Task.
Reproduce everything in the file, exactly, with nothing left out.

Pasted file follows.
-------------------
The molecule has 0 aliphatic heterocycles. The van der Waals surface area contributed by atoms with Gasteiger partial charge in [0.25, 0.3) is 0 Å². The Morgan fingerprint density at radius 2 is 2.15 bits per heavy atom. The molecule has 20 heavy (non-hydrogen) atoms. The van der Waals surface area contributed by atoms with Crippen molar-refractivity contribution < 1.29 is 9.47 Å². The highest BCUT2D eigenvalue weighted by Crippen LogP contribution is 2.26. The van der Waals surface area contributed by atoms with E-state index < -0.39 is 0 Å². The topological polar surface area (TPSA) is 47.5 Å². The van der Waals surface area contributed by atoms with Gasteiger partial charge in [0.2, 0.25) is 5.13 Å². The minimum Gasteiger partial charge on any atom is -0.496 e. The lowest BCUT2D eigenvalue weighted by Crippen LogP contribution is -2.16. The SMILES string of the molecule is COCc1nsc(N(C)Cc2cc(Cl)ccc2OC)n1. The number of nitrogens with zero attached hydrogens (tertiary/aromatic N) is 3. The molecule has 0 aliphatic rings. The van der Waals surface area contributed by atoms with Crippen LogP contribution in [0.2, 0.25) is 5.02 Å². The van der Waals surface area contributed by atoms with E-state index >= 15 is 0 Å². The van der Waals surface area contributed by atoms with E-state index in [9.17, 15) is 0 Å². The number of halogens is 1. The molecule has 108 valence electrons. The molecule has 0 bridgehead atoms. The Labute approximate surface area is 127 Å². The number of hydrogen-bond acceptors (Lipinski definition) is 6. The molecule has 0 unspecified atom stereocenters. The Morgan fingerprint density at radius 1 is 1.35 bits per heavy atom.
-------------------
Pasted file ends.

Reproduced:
The molecule has 0 aliphatic heterocycles. The van der Waals surface area contributed by atoms with Gasteiger partial charge in [0.25, 0.3) is 0 Å². The Morgan fingerprint density at radius 2 is 2.15 bits per heavy atom. The molecule has 20 heavy (non-hydrogen) atoms. The van der Waals surface area contributed by atoms with Crippen molar-refractivity contribution < 1.29 is 9.47 Å². The highest BCUT2D eigenvalue weighted by Crippen LogP contribution is 2.26. The van der Waals surface area contributed by atoms with E-state index < -0.39 is 0 Å². The topological polar surface area (TPSA) is 47.5 Å². The van der Waals surface area contributed by atoms with Gasteiger partial charge in [0.2, 0.25) is 5.13 Å². The minimum Gasteiger partial charge on any atom is -0.496 e. The lowest BCUT2D eigenvalue weighted by Crippen LogP contribution is -2.16. The SMILES string of the molecule is COCc1nsc(N(C)Cc2cc(Cl)ccc2OC)n1. The number of nitrogens with zero attached hydrogens (tertiary/aromatic N) is 3. The molecule has 0 aliphatic rings. The van der Waals surface area contributed by atoms with Crippen LogP contribution in [0.2, 0.25) is 5.02 Å². The van der Waals surface area contributed by atoms with E-state index >= 15 is 0 Å². The van der Waals surface area contributed by atoms with E-state index in [9.17, 15) is 0 Å². The number of halogens is 1. The molecule has 108 valence electrons. The molecule has 0 bridgehead atoms. The Labute approximate surface area is 127 Å². The number of hydrogen-bond acceptors (Lipinski definition) is 6. The molecule has 0 unspecified atom stereocenters. The Morgan fingerprint density at radius 1 is 1.35 bits per heavy atom.